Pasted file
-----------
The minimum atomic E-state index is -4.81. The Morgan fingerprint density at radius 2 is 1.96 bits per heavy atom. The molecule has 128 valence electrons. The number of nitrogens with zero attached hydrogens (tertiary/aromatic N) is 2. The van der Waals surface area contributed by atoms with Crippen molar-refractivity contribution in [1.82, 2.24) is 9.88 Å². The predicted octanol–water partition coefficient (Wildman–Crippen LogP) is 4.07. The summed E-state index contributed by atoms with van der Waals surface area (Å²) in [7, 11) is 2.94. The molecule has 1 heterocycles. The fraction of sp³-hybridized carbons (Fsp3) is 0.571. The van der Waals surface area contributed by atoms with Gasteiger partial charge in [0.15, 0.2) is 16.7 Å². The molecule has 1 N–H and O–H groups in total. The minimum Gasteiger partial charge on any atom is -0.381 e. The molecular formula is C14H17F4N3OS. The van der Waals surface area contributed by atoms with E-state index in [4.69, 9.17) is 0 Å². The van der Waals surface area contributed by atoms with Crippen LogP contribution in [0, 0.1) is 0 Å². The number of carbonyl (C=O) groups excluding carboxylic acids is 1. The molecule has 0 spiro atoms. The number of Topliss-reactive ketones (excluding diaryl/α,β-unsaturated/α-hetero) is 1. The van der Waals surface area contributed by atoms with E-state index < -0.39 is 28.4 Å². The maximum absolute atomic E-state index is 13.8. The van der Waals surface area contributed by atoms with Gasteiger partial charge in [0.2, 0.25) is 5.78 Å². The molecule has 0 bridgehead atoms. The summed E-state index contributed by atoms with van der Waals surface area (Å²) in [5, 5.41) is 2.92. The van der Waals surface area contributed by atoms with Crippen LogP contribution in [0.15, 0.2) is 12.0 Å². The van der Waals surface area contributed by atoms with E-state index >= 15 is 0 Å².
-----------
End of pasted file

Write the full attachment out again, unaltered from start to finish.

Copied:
The minimum atomic E-state index is -4.81. The Morgan fingerprint density at radius 2 is 1.96 bits per heavy atom. The molecule has 128 valence electrons. The number of nitrogens with zero attached hydrogens (tertiary/aromatic N) is 2. The van der Waals surface area contributed by atoms with Crippen molar-refractivity contribution in [1.82, 2.24) is 9.88 Å². The predicted octanol–water partition coefficient (Wildman–Crippen LogP) is 4.07. The summed E-state index contributed by atoms with van der Waals surface area (Å²) in [7, 11) is 2.94. The molecule has 1 heterocycles. The fraction of sp³-hybridized carbons (Fsp3) is 0.571. The van der Waals surface area contributed by atoms with Gasteiger partial charge in [0.15, 0.2) is 16.7 Å². The molecule has 1 N–H and O–H groups in total. The minimum Gasteiger partial charge on any atom is -0.381 e. The molecular formula is C14H17F4N3OS. The van der Waals surface area contributed by atoms with E-state index in [4.69, 9.17) is 0 Å². The van der Waals surface area contributed by atoms with Crippen LogP contribution in [0, 0.1) is 0 Å². The number of carbonyl (C=O) groups excluding carboxylic acids is 1. The molecule has 0 spiro atoms. The number of Topliss-reactive ketones (excluding diaryl/α,β-unsaturated/α-hetero) is 1. The van der Waals surface area contributed by atoms with E-state index < -0.39 is 28.4 Å². The maximum absolute atomic E-state index is 13.8. The van der Waals surface area contributed by atoms with Gasteiger partial charge in [0.2, 0.25) is 5.78 Å². The molecule has 0 bridgehead atoms. The summed E-state index contributed by atoms with van der Waals surface area (Å²) in [5, 5.41) is 2.92. The van der Waals surface area contributed by atoms with Crippen LogP contribution in [0.15, 0.2) is 12.0 Å². The van der Waals surface area contributed by atoms with E-state index >= 15 is 0 Å².